Thread: Olfactory pyramids
A few times I've noticed that the notes listed as basenotes and topnotes seemed to have switched places.An example of this is Le baiser du dragon.On me the patchouli comes through first and then gardenia and amaretto...Another example is Mitsouko.the oakmoss comes through the most and eventually a touch of roses and peach....Any thoughts/experiences with this?
I was wondering about that too.
It is hard to say if a note is exclusively a top-, middle-, or basenote. Some of them, like bergamot and galbanum fly off the top every time. Others, like amber, hang around consistently until the end. But others have the volitile characteristics of a top note and the lasting-power of a base note at the same time. Added to that, the balance of the ingredients makes some notes more prominent regardless of their place in the pyramid.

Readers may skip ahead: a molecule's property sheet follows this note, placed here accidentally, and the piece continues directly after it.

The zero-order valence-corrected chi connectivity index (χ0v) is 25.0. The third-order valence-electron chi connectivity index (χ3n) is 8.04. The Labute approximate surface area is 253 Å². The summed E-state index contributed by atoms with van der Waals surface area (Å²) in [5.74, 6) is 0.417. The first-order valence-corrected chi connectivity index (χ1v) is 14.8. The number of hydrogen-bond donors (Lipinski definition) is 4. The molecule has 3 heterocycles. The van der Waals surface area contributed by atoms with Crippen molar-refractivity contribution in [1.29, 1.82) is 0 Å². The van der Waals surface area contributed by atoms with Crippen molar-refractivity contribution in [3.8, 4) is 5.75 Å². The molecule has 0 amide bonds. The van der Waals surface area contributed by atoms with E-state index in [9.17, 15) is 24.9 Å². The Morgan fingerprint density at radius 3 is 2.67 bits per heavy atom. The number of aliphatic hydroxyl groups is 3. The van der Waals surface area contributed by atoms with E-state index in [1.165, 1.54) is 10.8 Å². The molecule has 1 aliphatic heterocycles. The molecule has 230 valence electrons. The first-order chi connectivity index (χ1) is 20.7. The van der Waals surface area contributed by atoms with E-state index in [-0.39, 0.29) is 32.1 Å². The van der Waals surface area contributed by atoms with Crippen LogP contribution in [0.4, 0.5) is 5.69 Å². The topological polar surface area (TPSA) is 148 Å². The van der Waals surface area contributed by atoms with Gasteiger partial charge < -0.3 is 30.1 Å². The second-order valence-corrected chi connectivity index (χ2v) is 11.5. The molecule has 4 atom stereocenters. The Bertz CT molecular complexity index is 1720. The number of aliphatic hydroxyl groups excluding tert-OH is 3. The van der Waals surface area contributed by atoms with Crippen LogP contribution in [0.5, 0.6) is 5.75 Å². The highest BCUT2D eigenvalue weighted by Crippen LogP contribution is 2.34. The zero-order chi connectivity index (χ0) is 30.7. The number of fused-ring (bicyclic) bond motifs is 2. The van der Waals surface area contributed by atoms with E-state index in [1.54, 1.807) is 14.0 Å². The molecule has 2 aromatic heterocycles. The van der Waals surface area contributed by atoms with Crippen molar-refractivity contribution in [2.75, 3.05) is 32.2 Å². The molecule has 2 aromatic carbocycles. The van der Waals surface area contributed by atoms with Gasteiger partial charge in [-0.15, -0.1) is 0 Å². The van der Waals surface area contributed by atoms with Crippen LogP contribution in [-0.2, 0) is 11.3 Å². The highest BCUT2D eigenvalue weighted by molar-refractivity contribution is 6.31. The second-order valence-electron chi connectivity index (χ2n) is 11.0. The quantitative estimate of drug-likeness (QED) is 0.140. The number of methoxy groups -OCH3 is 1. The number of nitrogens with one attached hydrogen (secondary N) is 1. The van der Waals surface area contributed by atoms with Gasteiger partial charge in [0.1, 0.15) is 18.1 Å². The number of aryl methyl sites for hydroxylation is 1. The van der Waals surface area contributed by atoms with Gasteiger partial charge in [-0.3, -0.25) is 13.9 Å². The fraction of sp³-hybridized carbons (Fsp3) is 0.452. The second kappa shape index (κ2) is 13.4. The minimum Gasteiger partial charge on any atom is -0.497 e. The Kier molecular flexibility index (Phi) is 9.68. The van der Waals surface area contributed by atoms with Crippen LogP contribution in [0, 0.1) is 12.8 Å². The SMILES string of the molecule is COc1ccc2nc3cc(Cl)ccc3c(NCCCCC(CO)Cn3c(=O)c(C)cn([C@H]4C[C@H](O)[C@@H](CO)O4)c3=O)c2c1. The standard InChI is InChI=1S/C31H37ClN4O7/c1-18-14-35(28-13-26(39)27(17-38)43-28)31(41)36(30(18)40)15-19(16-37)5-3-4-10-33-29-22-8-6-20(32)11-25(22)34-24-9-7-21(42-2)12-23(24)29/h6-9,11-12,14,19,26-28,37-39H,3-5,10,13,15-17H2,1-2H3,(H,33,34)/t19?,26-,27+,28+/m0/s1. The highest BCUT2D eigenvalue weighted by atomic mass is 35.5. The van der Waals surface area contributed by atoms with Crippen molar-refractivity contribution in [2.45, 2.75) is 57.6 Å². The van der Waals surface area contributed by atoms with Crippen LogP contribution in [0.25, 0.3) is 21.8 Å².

What perplexes me are the "upside down" pyramids. Does this mean that the notes have been chemically altered to defy their natural characteristics? Or is it the balance of the ingredients that gives that impression?